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China, Russia faulted for Sudan arms sales

Times Staff Writer

China and Russia have supplied weapons and aircraft to Sudan that have been used in deadly attacks against civilians in Darfur in violation of a U.N. arms embargo, Amnesty International charged in a report Tuesday.

The report cites witnesses who said they saw Russian-made aircraft and helicopter gunships used in bombing raids and traced spent cartridges in raided villages to new Kalashnikov assault rifles.

Brian Wood, author of the report, said from London that Amnesty was particularly concerned about 12 Russian MI-24 helicopter gunships acquired by Sudan that are the same type being used in attacks in Darfur.

“Those are the machines that are flying around right now,” Wood said, noting that one was shot down last week by a rebel group in Darfur. “The Russian government knows that they are being used in violations of human rights, so how can they in good conscience keep selling them?”

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The rights group also said it was concerned that Sudan had transferred six K-8 attack aircraft recently acquired from China to Darfur in breach of the ban, and it noted that Khartoum was expecting six more.

The report cites Sudanese trade figures showing that in 2005, the year a United Nations resolution banned transfer of weapons to all parties in Darfur, Russia sold almost $35 million in helicopters and other aircraft and China supplied $24 million in arms and $57 million in aircraft equipment.

More than 200,000 people have died as a result of four years of conflict between rebel groups and militias widely believed to be backed by the government. More than 2 million people have been displaced by the attacks, according to the U.N.

The arms sales exploit a gray area in the resolution, which may technically allow the government to buy weapons as long as they are not used in Darfur.

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“Those are not in violation of anything. Sudan needs to defend itself,” Khartoum’s ambassador to Washington, John Ukec Lueth Ukec, told CNN International on Tuesday. He denied the government was involved in attacks in Darfur.

“We do not bomb civilians, we don’t even use aircraft. We don’t need bombs to fight with the rebels. We are at peace,” he said.

China and Russia denied selling weapons for use in Darfur, though they acknowledged selling them to the Sudanese government for general military use.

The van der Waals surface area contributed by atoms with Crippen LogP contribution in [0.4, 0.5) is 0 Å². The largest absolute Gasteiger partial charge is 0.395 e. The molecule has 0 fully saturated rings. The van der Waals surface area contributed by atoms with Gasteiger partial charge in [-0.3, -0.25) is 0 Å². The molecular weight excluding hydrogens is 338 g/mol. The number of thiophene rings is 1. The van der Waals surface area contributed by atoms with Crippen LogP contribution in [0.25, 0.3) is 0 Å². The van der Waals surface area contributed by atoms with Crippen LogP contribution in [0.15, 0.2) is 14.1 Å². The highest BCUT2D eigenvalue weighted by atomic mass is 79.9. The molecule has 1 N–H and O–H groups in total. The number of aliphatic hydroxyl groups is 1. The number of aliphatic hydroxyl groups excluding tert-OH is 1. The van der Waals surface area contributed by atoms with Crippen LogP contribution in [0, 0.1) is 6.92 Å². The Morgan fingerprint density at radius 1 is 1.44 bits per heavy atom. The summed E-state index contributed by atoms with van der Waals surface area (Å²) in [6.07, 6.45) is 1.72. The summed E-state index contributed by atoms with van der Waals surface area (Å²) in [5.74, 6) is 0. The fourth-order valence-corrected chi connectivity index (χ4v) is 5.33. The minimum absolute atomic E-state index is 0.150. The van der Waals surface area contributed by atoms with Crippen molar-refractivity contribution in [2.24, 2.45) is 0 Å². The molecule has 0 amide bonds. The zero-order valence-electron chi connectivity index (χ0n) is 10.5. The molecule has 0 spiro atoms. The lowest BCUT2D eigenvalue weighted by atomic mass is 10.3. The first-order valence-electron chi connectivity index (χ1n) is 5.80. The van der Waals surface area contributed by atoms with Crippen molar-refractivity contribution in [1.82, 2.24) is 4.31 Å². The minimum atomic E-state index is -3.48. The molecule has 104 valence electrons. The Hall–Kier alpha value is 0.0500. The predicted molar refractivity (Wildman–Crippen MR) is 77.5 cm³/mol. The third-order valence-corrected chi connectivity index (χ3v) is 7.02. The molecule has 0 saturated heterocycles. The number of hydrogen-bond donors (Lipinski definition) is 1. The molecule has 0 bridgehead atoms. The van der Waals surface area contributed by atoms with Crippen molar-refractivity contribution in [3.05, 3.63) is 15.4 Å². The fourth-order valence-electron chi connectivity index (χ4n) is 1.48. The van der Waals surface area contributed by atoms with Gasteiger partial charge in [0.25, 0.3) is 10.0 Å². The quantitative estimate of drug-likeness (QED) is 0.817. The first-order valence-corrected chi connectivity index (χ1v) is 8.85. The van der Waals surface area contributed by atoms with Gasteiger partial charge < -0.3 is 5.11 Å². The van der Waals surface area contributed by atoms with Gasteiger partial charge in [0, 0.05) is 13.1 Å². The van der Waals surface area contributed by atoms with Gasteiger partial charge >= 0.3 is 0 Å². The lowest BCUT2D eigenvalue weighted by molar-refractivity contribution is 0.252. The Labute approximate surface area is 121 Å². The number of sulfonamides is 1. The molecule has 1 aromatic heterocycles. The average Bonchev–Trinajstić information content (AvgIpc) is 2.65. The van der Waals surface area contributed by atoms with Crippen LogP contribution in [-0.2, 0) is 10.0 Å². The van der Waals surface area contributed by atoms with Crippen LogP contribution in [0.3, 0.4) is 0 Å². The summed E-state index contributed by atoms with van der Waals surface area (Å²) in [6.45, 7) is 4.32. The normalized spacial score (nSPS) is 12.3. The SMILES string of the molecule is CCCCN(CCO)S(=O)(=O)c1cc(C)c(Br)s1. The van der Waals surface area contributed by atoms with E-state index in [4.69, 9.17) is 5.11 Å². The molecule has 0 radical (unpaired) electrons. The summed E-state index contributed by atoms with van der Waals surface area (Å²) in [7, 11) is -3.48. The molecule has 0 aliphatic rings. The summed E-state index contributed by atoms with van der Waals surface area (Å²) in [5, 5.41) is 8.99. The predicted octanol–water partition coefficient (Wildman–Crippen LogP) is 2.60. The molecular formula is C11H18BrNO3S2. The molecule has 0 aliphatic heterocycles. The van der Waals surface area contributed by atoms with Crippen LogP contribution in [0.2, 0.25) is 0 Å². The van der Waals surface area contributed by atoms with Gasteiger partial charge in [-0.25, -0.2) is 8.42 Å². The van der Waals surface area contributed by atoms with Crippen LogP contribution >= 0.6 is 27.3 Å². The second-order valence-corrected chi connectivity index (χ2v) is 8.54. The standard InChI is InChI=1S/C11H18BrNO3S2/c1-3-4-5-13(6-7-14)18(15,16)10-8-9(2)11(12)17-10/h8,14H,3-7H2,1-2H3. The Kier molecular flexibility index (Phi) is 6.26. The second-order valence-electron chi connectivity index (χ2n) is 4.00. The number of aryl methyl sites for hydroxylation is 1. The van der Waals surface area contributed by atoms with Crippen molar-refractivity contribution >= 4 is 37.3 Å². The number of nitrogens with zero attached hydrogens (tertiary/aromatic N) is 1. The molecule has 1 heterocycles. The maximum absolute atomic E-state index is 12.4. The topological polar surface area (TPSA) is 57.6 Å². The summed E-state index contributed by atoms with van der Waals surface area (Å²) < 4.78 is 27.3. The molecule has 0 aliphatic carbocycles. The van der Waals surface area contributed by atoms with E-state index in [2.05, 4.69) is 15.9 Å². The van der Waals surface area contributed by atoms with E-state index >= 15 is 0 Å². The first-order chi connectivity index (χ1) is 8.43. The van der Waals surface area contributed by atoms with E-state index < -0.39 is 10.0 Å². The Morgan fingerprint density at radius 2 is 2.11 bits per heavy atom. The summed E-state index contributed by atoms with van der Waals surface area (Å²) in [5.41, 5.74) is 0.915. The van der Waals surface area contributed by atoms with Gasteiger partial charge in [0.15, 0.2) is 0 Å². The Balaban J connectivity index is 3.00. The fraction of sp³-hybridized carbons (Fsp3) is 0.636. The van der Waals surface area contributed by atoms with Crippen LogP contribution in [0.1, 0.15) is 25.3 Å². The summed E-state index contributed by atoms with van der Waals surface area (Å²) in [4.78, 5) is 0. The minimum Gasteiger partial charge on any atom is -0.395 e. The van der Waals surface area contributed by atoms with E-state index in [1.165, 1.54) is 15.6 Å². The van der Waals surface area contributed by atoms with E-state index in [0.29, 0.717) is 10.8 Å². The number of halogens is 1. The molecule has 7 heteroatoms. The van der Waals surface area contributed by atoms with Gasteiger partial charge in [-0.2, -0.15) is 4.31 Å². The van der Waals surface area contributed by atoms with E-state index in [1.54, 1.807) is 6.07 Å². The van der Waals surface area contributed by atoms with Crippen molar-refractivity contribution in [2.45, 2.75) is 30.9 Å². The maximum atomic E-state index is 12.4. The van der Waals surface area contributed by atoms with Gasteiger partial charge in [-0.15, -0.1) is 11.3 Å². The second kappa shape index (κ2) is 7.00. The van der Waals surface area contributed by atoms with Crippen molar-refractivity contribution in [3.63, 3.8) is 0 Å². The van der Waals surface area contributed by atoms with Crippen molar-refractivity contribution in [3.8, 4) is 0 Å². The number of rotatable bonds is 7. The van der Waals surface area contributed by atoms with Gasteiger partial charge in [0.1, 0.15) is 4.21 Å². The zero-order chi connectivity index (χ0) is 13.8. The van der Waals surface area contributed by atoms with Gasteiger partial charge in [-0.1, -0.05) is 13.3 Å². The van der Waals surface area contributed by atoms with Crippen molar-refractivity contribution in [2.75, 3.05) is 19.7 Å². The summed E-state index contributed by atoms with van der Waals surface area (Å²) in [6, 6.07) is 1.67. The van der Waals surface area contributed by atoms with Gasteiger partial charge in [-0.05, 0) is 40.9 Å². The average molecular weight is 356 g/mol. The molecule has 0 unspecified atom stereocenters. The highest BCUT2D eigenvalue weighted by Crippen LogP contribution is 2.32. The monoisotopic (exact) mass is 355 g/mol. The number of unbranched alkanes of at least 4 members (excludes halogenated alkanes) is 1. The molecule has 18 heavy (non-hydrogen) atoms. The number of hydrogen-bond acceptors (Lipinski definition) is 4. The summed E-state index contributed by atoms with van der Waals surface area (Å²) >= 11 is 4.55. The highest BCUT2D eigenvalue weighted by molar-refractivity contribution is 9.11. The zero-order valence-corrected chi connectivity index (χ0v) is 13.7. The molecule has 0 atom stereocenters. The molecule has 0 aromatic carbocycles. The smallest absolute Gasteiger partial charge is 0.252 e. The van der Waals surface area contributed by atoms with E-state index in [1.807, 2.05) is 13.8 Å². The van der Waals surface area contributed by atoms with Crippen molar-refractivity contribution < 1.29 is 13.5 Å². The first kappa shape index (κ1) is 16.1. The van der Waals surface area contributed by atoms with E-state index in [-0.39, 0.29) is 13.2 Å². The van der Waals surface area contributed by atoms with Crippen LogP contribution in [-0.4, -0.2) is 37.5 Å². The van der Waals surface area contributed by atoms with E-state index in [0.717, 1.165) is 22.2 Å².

“No Russian arms are shipped to Darfur,” the Russian Foreign Ministry told the Interfax news agency Tuesday.

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Chinese Foreign Ministry spokeswoman Jiang Yu said China did not sell to any regions under U.N. embargo.

The Amnesty report says China and Russia, permanent members of the U.N. Security Council who abstained from voting on the embargo, should know that the weapons can be used to violate human rights. It called for an all-out arms ban for Sudan. “We are not saying that Russia and China broke the embargo, but they are sending arms knowing that the Sudanese government is breaking the embargo,” Wood said. “As permanent members of the Security Council, they should be doing more to stop the violence.”

The United States prohibits weapons sales to Sudan, as does the European Union. The U.S. and Britain are preparing a resolution to expand the international embargo and impose sanctions on officials and militia leaders who undermine a Darfur peace agreement.

But Secretary-General Ban Ki-moon has asked for more time to persuade Khartoum to allow peacekeepers into the region.

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Sudanese President Omar Hassan Ahmed Bashir has rejected a proposed joint U.N.-African Union force of up to 20,000 soldiers to stabilize Darfur, saying it would be tantamount to “foreign occupation.”

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maggie.farley@latimes.com


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